A Florida teenager is accused of setting a cat on fire just to watch the animal burn to death, according to police.
Miami Herald reports that 19-year-old Roberto Hernandez is accused of setting a black cat on fire after trapping the animal in a small cage. The incident, which happened in 2016, was caught on security footage at Hernandez family’s property off of the 16600 block of Southwest 174th Avenue in Miami, in a rural “farmland” area.
Authorities arrested the boy in 2017, after a former neighbor turned over security footage, but a motion was filed last week at the Miami-Dade courthouse.
According to a Miami-Dade police report, Hernandez poured some type of flammable liquid over the cat, then began flicking lit matches onto its body until the animal burst into flames. The cat began jumping around and screeching out “in extreme pain and suffering seeking to escape while burning alive,” while the suspect “leisurely grabs a drink and watches the defenseless caged animal burn alive.”
A couple who rented a home on the Hernandez property said they witnessed the teen “dousing a live cat with some sort of combustible liquid” before setting it on fire.
“He was very entertained burning the cat,” Marlene Gonzalez, who rented the home on the Hernandez property with her partner, said during a deposition.
The couple reportedly said Hernandez was a “brat” who didn’t want stray cats on the property. After witnessing the alleged incident, Gonzalez apparently couldn’t get it out her head. She reported the incident to Miami-Dade police.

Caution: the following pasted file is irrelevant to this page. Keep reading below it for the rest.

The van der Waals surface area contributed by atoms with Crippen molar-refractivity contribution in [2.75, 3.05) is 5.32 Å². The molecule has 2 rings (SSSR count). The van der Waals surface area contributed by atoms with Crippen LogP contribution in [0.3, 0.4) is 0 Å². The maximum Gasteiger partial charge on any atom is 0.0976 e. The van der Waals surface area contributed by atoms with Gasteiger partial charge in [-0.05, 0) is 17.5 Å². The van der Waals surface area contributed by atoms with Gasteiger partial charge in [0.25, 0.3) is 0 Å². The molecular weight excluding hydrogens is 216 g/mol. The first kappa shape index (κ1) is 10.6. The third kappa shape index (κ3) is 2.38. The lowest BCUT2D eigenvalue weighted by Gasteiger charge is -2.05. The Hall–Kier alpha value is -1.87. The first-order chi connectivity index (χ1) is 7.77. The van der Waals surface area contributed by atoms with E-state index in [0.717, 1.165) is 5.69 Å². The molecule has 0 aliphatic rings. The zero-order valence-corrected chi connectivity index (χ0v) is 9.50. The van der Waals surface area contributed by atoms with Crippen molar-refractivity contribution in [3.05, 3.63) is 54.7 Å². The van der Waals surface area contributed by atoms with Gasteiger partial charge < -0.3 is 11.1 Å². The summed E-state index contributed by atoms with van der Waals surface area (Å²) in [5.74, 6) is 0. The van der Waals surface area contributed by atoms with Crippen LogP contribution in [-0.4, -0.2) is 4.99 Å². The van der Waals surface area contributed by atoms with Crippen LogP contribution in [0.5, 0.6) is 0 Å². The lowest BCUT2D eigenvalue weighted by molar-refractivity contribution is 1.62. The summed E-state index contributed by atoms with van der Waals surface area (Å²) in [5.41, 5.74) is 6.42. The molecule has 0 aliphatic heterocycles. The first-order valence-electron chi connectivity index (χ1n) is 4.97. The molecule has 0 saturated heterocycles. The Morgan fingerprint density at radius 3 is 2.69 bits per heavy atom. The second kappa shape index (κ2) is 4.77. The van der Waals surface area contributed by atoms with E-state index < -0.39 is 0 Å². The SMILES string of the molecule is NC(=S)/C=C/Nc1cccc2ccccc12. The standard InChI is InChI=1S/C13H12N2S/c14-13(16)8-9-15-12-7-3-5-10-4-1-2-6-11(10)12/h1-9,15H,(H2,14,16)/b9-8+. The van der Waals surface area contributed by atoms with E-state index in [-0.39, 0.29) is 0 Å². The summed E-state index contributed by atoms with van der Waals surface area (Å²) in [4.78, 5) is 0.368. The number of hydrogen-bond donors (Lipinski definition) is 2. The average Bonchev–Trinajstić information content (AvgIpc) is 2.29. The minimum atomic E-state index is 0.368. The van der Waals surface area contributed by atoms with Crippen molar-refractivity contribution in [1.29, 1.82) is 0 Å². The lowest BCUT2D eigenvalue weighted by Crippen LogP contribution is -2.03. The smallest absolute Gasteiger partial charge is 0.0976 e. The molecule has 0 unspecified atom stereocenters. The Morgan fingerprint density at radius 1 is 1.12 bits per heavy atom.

“The defendant doesn’t stop there,” Miami-Dade Assistant State Attorney Nicole Garcia wrote. “He is seen opening the cage, grabbing the burned animal and throwing it to his pit bulls in order to finish killing the animal or to dispose of its remains.”
According to court documents, the defense claims that Hernandez didn’t burn a cat, but instead a raccoon that was supposedly rapid. Regardless, Florida law states that any “living creature” caused unwarranted pain and/or suffering is considered criminal animal abuse.
Hernandez’s grandmother, Babelin Rodriguez, said neighbors were complaining about an animal on the loose biting their legs, and that Hernandez found the animal, a racoon, and killed it on “first instinct” after the animal got trapped in the cage.
“All he would see in his head is that animal is going to get loose,” Rodriguez told NBC 6 Miami. “It’s going to bite the dogs. The raccoon is going to bite the dogs and him, so that’s the first instinct he had.”
Gonzalez, however, said she was clear that what she saw in the cage was a cat.
“I’m very sure it was a cat.”
Prosecutors said they wouldn’t object if the defense pushes for a “withhold of adjudication,” meaning that a conviction wouldn’t stick on the teen’s criminal record. They do, however, want him to serve jail and probation time, and do at least 100 hours of community service.
“Even if he was unaware of the statute criminalizing animal cruelty, it should be instinctively known to the average man of his age that burning an animal alive is wrong,” Garcia wrote.
Check back with CrimeOnline as additional details become available.
WARNING: Graphic Video
[Feature Photo: Roberto Hernandez/Police Handout]